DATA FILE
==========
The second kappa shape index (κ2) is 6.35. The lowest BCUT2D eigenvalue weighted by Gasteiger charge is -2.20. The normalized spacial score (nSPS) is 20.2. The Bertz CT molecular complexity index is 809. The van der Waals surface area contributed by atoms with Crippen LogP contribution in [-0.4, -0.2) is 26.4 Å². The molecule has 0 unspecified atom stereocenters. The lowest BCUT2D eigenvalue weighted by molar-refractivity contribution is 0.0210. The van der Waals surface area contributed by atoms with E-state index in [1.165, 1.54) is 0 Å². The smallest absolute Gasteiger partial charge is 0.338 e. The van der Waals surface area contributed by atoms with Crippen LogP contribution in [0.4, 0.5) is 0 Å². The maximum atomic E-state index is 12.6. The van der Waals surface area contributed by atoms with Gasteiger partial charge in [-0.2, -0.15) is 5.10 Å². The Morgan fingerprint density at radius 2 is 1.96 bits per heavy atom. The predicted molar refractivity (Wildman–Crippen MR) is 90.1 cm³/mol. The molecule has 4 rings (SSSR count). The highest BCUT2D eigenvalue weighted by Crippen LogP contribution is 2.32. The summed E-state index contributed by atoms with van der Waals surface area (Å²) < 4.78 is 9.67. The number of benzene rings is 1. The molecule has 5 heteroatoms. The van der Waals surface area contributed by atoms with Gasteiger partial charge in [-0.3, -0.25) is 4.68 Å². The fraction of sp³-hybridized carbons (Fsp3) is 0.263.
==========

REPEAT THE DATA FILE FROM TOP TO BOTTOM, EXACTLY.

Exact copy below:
The second kappa shape index (κ2) is 6.35. The lowest BCUT2D eigenvalue weighted by Gasteiger charge is -2.20. The normalized spacial score (nSPS) is 20.2. The Bertz CT molecular complexity index is 809. The van der Waals surface area contributed by atoms with Crippen LogP contribution in [-0.4, -0.2) is 26.4 Å². The molecule has 0 unspecified atom stereocenters. The lowest BCUT2D eigenvalue weighted by molar-refractivity contribution is 0.0210. The van der Waals surface area contributed by atoms with E-state index in [1.165, 1.54) is 0 Å². The smallest absolute Gasteiger partial charge is 0.338 e. The van der Waals surface area contributed by atoms with Crippen LogP contribution in [0.4, 0.5) is 0 Å². The maximum atomic E-state index is 12.6. The van der Waals surface area contributed by atoms with Gasteiger partial charge in [-0.2, -0.15) is 5.10 Å². The Morgan fingerprint density at radius 2 is 1.96 bits per heavy atom. The predicted molar refractivity (Wildman–Crippen MR) is 90.1 cm³/mol. The molecule has 4 rings (SSSR count). The highest BCUT2D eigenvalue weighted by Crippen LogP contribution is 2.32. The summed E-state index contributed by atoms with van der Waals surface area (Å²) < 4.78 is 9.67. The number of benzene rings is 1. The molecule has 5 heteroatoms. The van der Waals surface area contributed by atoms with Gasteiger partial charge in [-0.3, -0.25) is 4.68 Å². The fraction of sp³-hybridized carbons (Fsp3) is 0.263.